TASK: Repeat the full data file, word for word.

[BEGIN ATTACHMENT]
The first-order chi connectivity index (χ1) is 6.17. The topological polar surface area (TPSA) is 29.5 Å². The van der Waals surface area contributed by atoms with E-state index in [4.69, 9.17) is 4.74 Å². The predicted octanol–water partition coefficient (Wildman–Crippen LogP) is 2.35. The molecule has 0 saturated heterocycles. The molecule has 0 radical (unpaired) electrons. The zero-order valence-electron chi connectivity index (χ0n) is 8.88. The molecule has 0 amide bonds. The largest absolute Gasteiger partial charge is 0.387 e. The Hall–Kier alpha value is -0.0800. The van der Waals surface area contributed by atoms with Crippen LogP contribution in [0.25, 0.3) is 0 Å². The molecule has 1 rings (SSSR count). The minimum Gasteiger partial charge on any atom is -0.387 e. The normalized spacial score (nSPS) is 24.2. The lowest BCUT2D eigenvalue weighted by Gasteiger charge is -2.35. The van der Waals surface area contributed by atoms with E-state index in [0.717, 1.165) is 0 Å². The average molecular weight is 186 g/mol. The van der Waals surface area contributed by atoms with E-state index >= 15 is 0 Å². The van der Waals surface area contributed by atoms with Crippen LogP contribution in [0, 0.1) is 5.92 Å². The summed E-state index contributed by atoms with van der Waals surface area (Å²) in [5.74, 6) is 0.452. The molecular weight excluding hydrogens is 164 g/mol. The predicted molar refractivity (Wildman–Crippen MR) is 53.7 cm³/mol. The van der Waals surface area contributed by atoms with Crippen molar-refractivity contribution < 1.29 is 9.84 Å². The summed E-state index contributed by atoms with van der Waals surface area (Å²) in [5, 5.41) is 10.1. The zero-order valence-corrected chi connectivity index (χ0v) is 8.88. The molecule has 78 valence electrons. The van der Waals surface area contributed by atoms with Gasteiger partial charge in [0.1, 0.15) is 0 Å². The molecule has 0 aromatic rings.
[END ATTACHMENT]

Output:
The first-order chi connectivity index (χ1) is 6.17. The topological polar surface area (TPSA) is 29.5 Å². The van der Waals surface area contributed by atoms with E-state index in [4.69, 9.17) is 4.74 Å². The predicted octanol–water partition coefficient (Wildman–Crippen LogP) is 2.35. The molecule has 0 saturated heterocycles. The molecule has 0 radical (unpaired) electrons. The zero-order valence-electron chi connectivity index (χ0n) is 8.88. The molecule has 0 amide bonds. The largest absolute Gasteiger partial charge is 0.387 e. The Hall–Kier alpha value is -0.0800. The van der Waals surface area contributed by atoms with Crippen LogP contribution in [0.25, 0.3) is 0 Å². The molecule has 1 rings (SSSR count). The minimum Gasteiger partial charge on any atom is -0.387 e. The normalized spacial score (nSPS) is 24.2. The lowest BCUT2D eigenvalue weighted by Gasteiger charge is -2.35. The van der Waals surface area contributed by atoms with E-state index in [0.717, 1.165) is 0 Å². The average molecular weight is 186 g/mol. The van der Waals surface area contributed by atoms with E-state index >= 15 is 0 Å². The van der Waals surface area contributed by atoms with Crippen LogP contribution in [0, 0.1) is 5.92 Å². The summed E-state index contributed by atoms with van der Waals surface area (Å²) in [5.74, 6) is 0.452. The molecular weight excluding hydrogens is 164 g/mol. The predicted molar refractivity (Wildman–Crippen MR) is 53.7 cm³/mol. The van der Waals surface area contributed by atoms with Crippen molar-refractivity contribution < 1.29 is 9.84 Å². The summed E-state index contributed by atoms with van der Waals surface area (Å²) in [5, 5.41) is 10.1. The zero-order valence-corrected chi connectivity index (χ0v) is 8.88. The molecule has 78 valence electrons. The van der Waals surface area contributed by atoms with Gasteiger partial charge in [0.1, 0.15) is 0 Å². The molecule has 0 aromatic rings.